A Genevan Enlightenment (#50) philosopher, Rousseau (1712 - 78) was a political theorist who influenced virtually every important cultural and social development of his time: the French Revolution, the development of nationalism and romanticism. He came up with the idea of a general will of the people, the underlying social current to which one must submit to be free, which he postulated in The Social Contract (#70).
A book on education written by Jean-Jacques Rousseau (#68), Emile concerns the ideal system of educating a child, stating that children start out pure, but are corrupted by the company that they keep and the things they are taught. Argued that a child's education should follow their natural curiosity. It is still a widely read and taught tract by many educational authorities worldwide.
The Social Contract
Written by Jean-Jacques Rousseau (#68), The Social Contract's central idea was that of a general will of the people, which makes itself known to the Sovereign-led government (Rousseau was very against the idea of a representative government, saying instead that the people should make the laws directly).
The idea, popularized in the 18th century, that the people who are not products of the so-called "civilized" world are in fact more perfect than their "civilized" counterparts. Rousseau wrote about it in Emile.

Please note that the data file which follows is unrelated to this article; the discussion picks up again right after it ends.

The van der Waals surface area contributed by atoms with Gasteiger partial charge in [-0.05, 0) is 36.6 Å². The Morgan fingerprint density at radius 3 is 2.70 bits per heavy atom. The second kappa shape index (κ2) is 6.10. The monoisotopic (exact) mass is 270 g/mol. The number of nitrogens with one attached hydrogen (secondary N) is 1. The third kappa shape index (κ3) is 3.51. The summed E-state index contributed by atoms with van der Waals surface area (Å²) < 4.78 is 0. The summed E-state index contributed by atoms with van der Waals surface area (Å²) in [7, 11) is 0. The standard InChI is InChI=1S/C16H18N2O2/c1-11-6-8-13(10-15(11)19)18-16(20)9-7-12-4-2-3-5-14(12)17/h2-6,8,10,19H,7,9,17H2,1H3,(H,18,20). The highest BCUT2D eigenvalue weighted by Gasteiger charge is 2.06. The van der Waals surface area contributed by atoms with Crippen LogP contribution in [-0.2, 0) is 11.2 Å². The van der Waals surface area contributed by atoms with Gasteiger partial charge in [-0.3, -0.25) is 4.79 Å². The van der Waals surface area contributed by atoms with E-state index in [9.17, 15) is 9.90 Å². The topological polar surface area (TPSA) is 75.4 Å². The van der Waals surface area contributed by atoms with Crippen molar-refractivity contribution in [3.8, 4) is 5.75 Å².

Also called "enlightened despotism", this political philosophy differed from normal absolutism only in the degree to which the individual sovereigns adopted various ideas of the Enlightenment (#50). Examples: Josef II (#49), who embraced the idea of the social contract (#70) and Enlightenment music; Ekaterina II (#73), who was a patron of music and the arts and who adopted some of Montesquieu's ideas; and (among many others) Friedrich II, who although permitting serfdom viewed himself as not the State but its First Servant.
Catherine the Great
One of the few ruling Tsarinas of Russia, Ekaterina (1729 - 96, r. 1762 - 96) succeeded her husband, Peter III, after deciding he was too weak and having him confined to his estate. She was one of the most enlightened monarchs (#72) and participated in several Russo-Turkish wars and the partitions of Poland.
Charter of Nobility
Issued by Catherine II (#73) in 1785, it reaffirmed the various powers of the Russian nobility, including the ability to petition needs to authorities including the Senate and even the Tsarina herself.
A Cossack insurrection led by Yemelyan Pugachev, a pretender to the Russian throne, it was the largest peasant rebellion in Russian history and was directed primarily against the rule of Ekaterina II (#73). It was started in 1773 and enjoyed some success (including the capture of Kazan in '73) before being crushed and its leader executed in 1774 and '75.
A system of government wherein the main power rests with a small political, economic, or social elite. Famous ones include the USSR, the Roman Republic, the pre-1990 Republic of South Africa, and Sparta.
Third of the British Hanoverian monarchs, George (1738 - 1820, r. 1760 - 1820), George brought first Great Britain and later the United Kingdom through the Seven Years' (and French and Indian) War, American Revolution, and the Revolutionary/Napoleonic Wars. He suffered from porphyria and probably couldn't care less about the American colonies, having them or no, taxing them or no.